7 Then said his sister to Pharaoh’s daughter, Shall I go and call to thee a nurse of the Hebrew women, that she may nurse the child for thee? 8 And Pharaoh’s daughter said to her, Go. And the maid went and called the child’s mother. 9 And Pharaoh’s daughter said unto her, Take this child away, and nurse it for me, and I will give thee thy wages. And the woman took the child, and nursed it.
It seems a bold move for Moses’s sister to approach Pharaoh’s daughter and ask if she needs a wetnurse for the baby. This is quite a coincidence, an Israelite maiden appearing immediately after the discovery of an Israelite baby, recommending an Israelite woman who has an active milk supply. I have to assume that Pharaoh’s daughter was able to put two-and-two together and knew exactly what was going on. Apparently, though, she had made up her mind to save the child, and so she consented to the proposal.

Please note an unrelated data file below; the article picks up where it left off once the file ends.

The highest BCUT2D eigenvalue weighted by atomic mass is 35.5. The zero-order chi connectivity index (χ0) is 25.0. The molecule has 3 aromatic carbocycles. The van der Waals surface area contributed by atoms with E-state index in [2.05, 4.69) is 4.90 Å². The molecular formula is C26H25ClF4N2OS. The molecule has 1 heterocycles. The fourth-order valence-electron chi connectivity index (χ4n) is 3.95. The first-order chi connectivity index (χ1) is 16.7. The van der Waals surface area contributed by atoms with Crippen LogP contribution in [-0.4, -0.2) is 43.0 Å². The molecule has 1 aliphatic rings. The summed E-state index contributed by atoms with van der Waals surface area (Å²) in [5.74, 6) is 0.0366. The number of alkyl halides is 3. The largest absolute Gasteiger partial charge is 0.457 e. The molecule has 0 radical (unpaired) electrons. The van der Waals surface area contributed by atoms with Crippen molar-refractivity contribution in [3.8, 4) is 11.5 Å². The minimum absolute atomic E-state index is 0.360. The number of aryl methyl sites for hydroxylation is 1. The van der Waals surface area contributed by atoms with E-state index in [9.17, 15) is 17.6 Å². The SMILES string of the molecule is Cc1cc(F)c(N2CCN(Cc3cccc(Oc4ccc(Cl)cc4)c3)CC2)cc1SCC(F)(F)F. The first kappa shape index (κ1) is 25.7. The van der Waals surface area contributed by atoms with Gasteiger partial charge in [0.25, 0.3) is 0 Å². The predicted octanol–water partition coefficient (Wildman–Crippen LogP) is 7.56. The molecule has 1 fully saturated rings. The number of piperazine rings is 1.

And if that really was the mindset of Pharaoh’s daughter, then her order for Moses’s mother to “take this child away, and nurse it for me” was really an act of great benevolence. She was restoring Moses back to his proper mother, at least for a time, letting the woman care for him in her own home as her own son. Not only this, but she was even paying Moses’s mother for the service as well! Thus, it is conceivable that the women were pretending to one story on the surface, but with an understood meaning between them. The unspoken offer from Pharaoh’s daughter might have been “I will save your son, and I will let you still be his mother for the first part of his life, and I will provide you money to help you better provide for your family, but in return, they boy must eventually become my adopted son and live under my protection.”